Independent living facilities are exactly what they sound like. They are usually set up with a mix of residential settings and house large numbers of seniors. They may also be known as retirement communities or continuing care communities. These unrestrictive settings allow a person to maintain complete autonomy and are very good options for older adults who can still do most things for themselves but prefer to live amongst and engage with their peers. They usually have on-site staff members who provide minimal supervision for safety and security purposes. Many offer a wide variety of recreational activities, amenities and social events for their residents.
Key points about independent living facilities:
- Residents maintain their independence.
- Facilities may provide no care whatsoever or a tiered approach of increased levels of care as needs change. Continuing care retirement communities (CCRCs) fall into the latter category. CCRCs are unique in that they offer a full range of residential elder care options (independent living, assisted living and nursing home care) on one campus.
- Activities are often arranged for residents to remain social and stay engaged.
- Independent living is paid for privately, but federal housing authorities may provide financial assistance for low-income seniors at some complexes.
Assisted Living Facilities
Assisted living facilities (ALFs) are designed to help those who have difficulty caring for themselves to the extent that they can no longer safely live in their own homes without assistance. These facilities are staffed 24 hours a day with employees who are trained to assist residents with activities of daily living (ADLs) in their private apartments. An elder who lives in an ALF may need help bathing, toileting or getting dressed.
ALFs are more regulated, therefore this type of facility is more restrictive than independent living. While many seniors are resistant at first, they often wind up loving the environment after acclimating to the change. Touring these communities with your loved one is the easiest way to demonstrate that living in an ALF is the right choice.
An important point concerning ALFs is that facilities may offer different levels of care depending on where they are located. State regulations and licensing rules vary, but generally ALFs are not intended for residents who require regular skilled nursing care.
Key points about ALFs:
- Direct assistance is available to those who need support to perform activities of daily living.
- Trained staff members are available 24 hours a day.
- This setting is more restrictive than independent living but is still an environment that promotes independence.
- Dependent upon licensing, tiered levels of care may be available to address increasing needs on site.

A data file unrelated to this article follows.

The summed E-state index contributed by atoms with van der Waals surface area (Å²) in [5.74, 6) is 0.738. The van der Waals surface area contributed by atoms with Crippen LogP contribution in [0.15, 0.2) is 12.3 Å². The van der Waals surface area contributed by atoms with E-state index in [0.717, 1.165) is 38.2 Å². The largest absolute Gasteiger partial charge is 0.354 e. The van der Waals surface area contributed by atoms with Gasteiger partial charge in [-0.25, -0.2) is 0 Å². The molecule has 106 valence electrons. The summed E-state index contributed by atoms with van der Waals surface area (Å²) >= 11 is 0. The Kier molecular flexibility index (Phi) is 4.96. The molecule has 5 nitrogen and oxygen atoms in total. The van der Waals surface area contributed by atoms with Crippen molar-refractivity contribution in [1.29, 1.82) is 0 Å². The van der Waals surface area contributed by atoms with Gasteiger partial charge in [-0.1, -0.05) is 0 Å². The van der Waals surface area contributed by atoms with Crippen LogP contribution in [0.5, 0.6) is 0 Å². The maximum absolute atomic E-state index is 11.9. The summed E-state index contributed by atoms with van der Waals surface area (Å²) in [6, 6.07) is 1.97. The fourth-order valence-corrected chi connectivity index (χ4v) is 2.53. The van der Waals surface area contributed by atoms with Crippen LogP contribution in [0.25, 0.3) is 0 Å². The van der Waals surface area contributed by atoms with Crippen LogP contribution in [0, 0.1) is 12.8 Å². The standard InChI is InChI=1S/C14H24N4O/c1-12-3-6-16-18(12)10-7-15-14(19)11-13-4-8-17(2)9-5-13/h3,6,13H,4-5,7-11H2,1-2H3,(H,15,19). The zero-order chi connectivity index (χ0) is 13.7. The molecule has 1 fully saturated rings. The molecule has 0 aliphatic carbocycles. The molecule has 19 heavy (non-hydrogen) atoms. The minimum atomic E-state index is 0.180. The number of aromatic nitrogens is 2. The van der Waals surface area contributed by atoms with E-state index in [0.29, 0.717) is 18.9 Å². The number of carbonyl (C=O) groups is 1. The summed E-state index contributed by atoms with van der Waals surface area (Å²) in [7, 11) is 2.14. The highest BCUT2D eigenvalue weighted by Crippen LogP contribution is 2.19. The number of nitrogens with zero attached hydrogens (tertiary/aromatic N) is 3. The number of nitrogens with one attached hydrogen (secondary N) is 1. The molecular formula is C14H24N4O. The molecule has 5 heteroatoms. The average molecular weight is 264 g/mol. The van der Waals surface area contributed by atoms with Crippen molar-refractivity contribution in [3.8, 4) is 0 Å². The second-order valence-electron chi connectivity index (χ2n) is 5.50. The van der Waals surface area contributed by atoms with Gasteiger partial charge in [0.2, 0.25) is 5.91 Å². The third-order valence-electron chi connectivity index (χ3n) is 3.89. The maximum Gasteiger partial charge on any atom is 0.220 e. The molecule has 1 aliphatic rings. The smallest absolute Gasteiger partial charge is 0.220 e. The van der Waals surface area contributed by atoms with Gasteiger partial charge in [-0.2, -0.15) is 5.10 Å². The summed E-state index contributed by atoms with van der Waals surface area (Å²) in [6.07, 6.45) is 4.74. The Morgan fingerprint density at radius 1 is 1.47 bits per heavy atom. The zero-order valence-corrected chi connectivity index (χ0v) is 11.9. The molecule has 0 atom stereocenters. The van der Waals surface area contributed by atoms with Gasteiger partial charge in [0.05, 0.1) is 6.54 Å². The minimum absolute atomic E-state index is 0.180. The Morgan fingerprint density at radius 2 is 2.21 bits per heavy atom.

- The cost of living in an ALF can be expensive. According to Genworth’s 2020 Cost of Care Survey, the national median cost for an ALF is $4,300 per month. Most care costs are paid for out of pocket, but some costs associated with eligible services may be covered by benefit programs.
- A specialized type of assisted living called memory care is available for seniors with Alzheimer’s disease or related dementias. These settings are typically secured to prevent wandering, staffed by individuals who are trained in dementia care, and designed to engage seniors with memory loss while minimizing agitation and confusion.
Nursing homes are designed to house and assist individuals who have chronic health conditions that require constant monitoring and 24/7 availability of trained medical personnel. Because of the high level of supervision and care that these facilities provide, they are typically considered the most restrictive senior living option.
Important points about nursing homes:
- Skilled nursing care is available 24/7 to provide medical monitoring and full assistance with activities of daily living for individuals with serious health conditions.
- This care is expensive to pay for privately. According to the Genworth survey, the median monthly rate for a semi-private nursing home room in the U.S. is $7,756, while the rate for a private room is $8,821.
- Medicare only covers medically necessary short-term care in a skilled nursing facility if certain conditions are met, but Medicaid covers long-term nursing home care for seniors with limited income and assets. Some veterans may qualify for nursing home benefits through the VA as well.
Choosing Senior Housing
Few of us want to find ourselves living somewhere unexpectedly or as a last resort. These senior living options are just the tip of the iceberg—the general categories to guide your search for the appropriate long-term care setting. As you look to make the best choice for your loved one, talk to people you trust about their experiences with long-term care in your community. Understanding the senior housing options, services, locations and amenities available near you will ensure your loved one’s care needs are met in a safe and comfortable setting.
Need additional guidance? A care advisor can help you determine which level of care is appropriate for a loved one’s needs, find and compare senior living facilities in your area, and even schedule tours. Contact an advisor today to jumpstart your search for senior housing.